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About Knee Replacement Surgery

Knee replacement surgery can be performed as a partial or a total knee replacement.In general, the surgery consists of replacing the diseased or damaged joint surfaces of the knee with metal and plastic components shaped to allow continued motion of the knee.

The operation typically involves substantial postoperative pain, and includes vigorous physical rehabilitation. The recovery period may be 6 weeks or longer and may involve the use of mobility aids (e.g. walking frames, canes, crutches) to enable the patient's return to preoperative mobility

History

The pioneer of knee replacement surgery was Leslie Gordon Percival Shiers (FRCS); his original papers were published in the Journal of Bone and Joint Surgery in 1954. Shiers refused to patent his invention, and demonstrated the operation throughout the world, inviting other surgeons to improve upon his original idea. Following John Charnley's success with hip replacement in the 1960s attempts were made to design knee replacements. Frank H. Gunston

Pre-operative preparation

Knee arthroplasty is major surgery. The xray indication for a knee replacement would be weightbearing xrays of both knees- AP, Lateral, and 30 degrees of flexion. AP and lateral views may not show joint space narrowing, but the 30 degree flexion view is most sensitive for narrowing. If this view, however, does not show narrowing of the knee, then a knee replacement is not indicated. Pre-operative preparation begins immediately following surgical consultation and lasts approximately one month.[citation needed] The patient is to perform range of motion exercises and hip, knee and ankle strengthening as directed daily. Before the surgery is performed, pre-operative tests are done: usually a complete blood count, electrolytes, APTT and PT to measure blood clotting, chest X-rays, ECG, and blood cross-matching for possible transfusion. About a month before the surgery, the patient may be prescribed supplemental iron to boost the hemoglobin in their blood system.

Variations

Different implant manufacturers require slightly different instrumentation and technique. No consensus has emerged over which one is the best. Clinical studies are very difficult to perform requiring large numbers of cases followed over many years. The most significant variations are between cemented and uncemented components and between resurfacing the patella or not.

Post-operative rehabilitation

Post-operative hospitalization varies from one day to seven days on average, depending on the health status of the patient and the amount of support available outside the hospital setting. Protected weight bearing on crutches or a walker is required, until the quadriceps muscle has healed and recovered its strength. Continuous Passive Motion is commonly used, but a Cochrane review concluded that the evidence was weak and the magnitude of its effect was small.[13] Patients typically undergo several weeks of physical therapy and occupational therapy to restore motion, strength, and function. Often range of motion (to the limits of the prosthesis) is recovered over the first two weeks (the earlier the better). At six weeks, patients have usually progressed to full weight bearing with a cane. Complete recovery from the operation involving return to full normal function may take three months, and some patients notice a gradual improvement lasting many months longer than that.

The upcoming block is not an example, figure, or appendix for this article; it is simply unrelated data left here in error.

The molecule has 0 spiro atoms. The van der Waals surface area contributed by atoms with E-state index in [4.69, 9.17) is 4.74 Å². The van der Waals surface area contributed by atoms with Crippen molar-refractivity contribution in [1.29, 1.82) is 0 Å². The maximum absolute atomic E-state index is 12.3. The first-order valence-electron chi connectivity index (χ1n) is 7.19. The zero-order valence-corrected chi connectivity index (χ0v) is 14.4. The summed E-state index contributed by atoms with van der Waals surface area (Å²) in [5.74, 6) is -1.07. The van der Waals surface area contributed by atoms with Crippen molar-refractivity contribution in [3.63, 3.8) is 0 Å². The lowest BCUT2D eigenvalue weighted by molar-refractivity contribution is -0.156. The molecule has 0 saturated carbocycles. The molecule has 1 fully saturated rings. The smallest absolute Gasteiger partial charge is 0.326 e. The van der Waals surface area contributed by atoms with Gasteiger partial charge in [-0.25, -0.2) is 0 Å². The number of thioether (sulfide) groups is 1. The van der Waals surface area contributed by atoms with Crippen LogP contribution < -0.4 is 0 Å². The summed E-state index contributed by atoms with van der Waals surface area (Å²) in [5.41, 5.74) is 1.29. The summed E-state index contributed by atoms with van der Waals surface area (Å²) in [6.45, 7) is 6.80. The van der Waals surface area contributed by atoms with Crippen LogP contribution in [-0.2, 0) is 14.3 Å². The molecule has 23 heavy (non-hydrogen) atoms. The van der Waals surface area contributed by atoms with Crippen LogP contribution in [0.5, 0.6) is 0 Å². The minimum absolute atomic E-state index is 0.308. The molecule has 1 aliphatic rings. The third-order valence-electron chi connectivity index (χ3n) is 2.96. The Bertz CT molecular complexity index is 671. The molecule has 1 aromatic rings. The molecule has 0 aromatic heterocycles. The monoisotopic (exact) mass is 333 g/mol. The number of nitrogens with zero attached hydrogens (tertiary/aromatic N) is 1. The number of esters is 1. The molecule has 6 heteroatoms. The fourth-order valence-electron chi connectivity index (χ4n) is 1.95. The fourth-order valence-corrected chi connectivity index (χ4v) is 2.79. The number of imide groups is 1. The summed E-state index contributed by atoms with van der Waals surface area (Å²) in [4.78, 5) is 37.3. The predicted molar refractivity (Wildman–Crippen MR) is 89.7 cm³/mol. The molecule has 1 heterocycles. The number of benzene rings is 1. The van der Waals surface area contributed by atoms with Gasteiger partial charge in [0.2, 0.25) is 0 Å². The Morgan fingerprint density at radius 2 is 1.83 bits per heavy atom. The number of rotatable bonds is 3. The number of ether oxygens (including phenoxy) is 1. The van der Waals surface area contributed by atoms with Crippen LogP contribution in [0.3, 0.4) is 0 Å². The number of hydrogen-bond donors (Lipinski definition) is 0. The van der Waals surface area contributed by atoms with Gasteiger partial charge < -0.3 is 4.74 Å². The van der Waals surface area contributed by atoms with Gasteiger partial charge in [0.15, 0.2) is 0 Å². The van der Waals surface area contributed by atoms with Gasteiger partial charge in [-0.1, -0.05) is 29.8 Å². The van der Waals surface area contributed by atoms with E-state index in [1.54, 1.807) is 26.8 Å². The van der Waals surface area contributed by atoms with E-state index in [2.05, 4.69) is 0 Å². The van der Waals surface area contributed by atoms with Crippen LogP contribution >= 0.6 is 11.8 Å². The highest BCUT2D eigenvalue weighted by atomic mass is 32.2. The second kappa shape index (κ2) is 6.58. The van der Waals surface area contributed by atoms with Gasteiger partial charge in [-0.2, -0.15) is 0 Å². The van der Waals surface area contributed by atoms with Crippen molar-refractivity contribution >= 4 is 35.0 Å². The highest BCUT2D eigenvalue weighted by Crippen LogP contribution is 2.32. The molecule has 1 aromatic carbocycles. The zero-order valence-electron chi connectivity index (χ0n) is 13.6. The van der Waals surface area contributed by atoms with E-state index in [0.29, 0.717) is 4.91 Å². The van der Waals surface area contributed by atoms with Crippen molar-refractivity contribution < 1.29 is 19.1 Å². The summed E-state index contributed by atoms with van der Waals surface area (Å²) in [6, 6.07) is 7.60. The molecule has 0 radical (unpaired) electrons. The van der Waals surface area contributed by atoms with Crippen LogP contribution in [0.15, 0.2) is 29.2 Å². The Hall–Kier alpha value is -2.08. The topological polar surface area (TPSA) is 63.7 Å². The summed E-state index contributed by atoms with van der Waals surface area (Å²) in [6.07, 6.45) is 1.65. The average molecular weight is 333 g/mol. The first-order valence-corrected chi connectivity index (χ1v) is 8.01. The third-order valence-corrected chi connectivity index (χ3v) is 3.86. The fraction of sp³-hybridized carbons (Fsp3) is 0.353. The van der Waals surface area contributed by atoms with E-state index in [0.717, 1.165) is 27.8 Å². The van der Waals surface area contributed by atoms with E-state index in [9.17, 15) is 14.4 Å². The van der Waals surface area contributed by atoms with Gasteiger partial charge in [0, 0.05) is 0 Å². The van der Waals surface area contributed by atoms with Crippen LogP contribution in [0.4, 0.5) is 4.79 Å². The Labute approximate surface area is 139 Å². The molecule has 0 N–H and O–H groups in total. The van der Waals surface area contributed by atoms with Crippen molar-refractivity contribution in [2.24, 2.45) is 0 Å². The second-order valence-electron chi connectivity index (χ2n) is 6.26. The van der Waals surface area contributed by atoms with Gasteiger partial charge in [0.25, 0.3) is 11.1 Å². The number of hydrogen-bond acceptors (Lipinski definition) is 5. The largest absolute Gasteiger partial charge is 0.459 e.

Risks

Risks and complications in knee replacement are similar to those associated with all joint replacements. The most serious complication is infection of the joint, which occurs in <1% of patients. Deep vein thrombosis occurs in up to 15% of patients, and is symptomatic in 2–3%. Nerve injuries occur in 1–2% of patients. Persistent pain or stiffness occurs in 8–23% of patients. Prosthesis failure occurs in approximately 2% of patients at 5 years.

There is increased risk in complications for obese people going through total knee replacement. The morbidly obese should be advised to lose weight before surgery and, if medically eligible, would probably benefit from bariatric surgery.

Epidemiology

With 718,000 hospitalizations, knee arthroplasty accounted for 4.6% of all United States operating room procedures in 2011—making it one of the most common procedures performed during hospital stays. The number of knee arthroplasty procedures performed in U.S. hospitals increased 93% between 2001 and 2011.

By 2030, the demand for primary total knee arthroplasty is projected to increase to 3.4 million surgeries performed annually in the U.S

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